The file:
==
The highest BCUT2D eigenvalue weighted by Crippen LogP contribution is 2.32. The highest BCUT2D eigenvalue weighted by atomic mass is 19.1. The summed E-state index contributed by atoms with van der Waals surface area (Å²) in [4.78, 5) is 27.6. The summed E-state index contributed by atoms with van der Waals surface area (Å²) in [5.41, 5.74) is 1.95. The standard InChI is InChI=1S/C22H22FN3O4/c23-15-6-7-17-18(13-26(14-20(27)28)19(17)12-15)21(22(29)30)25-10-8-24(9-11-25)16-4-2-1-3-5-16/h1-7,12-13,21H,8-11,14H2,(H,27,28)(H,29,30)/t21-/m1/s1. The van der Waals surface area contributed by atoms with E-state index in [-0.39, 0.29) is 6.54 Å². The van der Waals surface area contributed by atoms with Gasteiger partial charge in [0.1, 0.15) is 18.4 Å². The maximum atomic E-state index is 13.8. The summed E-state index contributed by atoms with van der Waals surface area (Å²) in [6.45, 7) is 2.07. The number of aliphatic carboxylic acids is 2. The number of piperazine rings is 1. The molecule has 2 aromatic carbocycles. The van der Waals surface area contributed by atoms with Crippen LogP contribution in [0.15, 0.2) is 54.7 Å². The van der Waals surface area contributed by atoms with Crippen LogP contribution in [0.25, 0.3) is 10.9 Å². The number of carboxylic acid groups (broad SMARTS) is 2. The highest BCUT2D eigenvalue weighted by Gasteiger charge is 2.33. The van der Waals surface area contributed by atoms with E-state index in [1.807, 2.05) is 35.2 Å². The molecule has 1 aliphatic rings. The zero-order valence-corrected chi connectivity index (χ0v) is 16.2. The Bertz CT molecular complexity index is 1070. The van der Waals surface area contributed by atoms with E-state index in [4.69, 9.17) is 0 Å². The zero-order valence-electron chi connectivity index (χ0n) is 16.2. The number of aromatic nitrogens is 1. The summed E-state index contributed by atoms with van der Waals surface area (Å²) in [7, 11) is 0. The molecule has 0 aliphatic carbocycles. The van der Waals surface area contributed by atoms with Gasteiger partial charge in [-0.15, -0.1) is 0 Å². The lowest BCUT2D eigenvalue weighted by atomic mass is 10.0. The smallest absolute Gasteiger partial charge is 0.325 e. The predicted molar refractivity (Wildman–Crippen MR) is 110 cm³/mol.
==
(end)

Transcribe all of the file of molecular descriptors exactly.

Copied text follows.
The highest BCUT2D eigenvalue weighted by Crippen LogP contribution is 2.32. The highest BCUT2D eigenvalue weighted by atomic mass is 19.1. The summed E-state index contributed by atoms with van der Waals surface area (Å²) in [4.78, 5) is 27.6. The summed E-state index contributed by atoms with van der Waals surface area (Å²) in [5.41, 5.74) is 1.95. The standard InChI is InChI=1S/C22H22FN3O4/c23-15-6-7-17-18(13-26(14-20(27)28)19(17)12-15)21(22(29)30)25-10-8-24(9-11-25)16-4-2-1-3-5-16/h1-7,12-13,21H,8-11,14H2,(H,27,28)(H,29,30)/t21-/m1/s1. The van der Waals surface area contributed by atoms with E-state index in [-0.39, 0.29) is 6.54 Å². The van der Waals surface area contributed by atoms with Gasteiger partial charge in [0.1, 0.15) is 18.4 Å². The maximum atomic E-state index is 13.8. The summed E-state index contributed by atoms with van der Waals surface area (Å²) in [6.45, 7) is 2.07. The number of aliphatic carboxylic acids is 2. The number of piperazine rings is 1. The molecule has 2 aromatic carbocycles. The van der Waals surface area contributed by atoms with Crippen LogP contribution in [0.15, 0.2) is 54.7 Å². The van der Waals surface area contributed by atoms with Crippen LogP contribution in [0.25, 0.3) is 10.9 Å². The number of carboxylic acid groups (broad SMARTS) is 2. The highest BCUT2D eigenvalue weighted by Gasteiger charge is 2.33. The van der Waals surface area contributed by atoms with E-state index in [1.807, 2.05) is 35.2 Å². The molecule has 1 aliphatic rings. The zero-order valence-corrected chi connectivity index (χ0v) is 16.2. The Bertz CT molecular complexity index is 1070. The van der Waals surface area contributed by atoms with E-state index in [4.69, 9.17) is 0 Å². The zero-order valence-electron chi connectivity index (χ0n) is 16.2. The number of aromatic nitrogens is 1. The summed E-state index contributed by atoms with van der Waals surface area (Å²) in [7, 11) is 0. The molecule has 0 aliphatic carbocycles. The van der Waals surface area contributed by atoms with Gasteiger partial charge in [-0.15, -0.1) is 0 Å². The lowest BCUT2D eigenvalue weighted by atomic mass is 10.0. The smallest absolute Gasteiger partial charge is 0.325 e. The predicted molar refractivity (Wildman–Crippen MR) is 110 cm³/mol.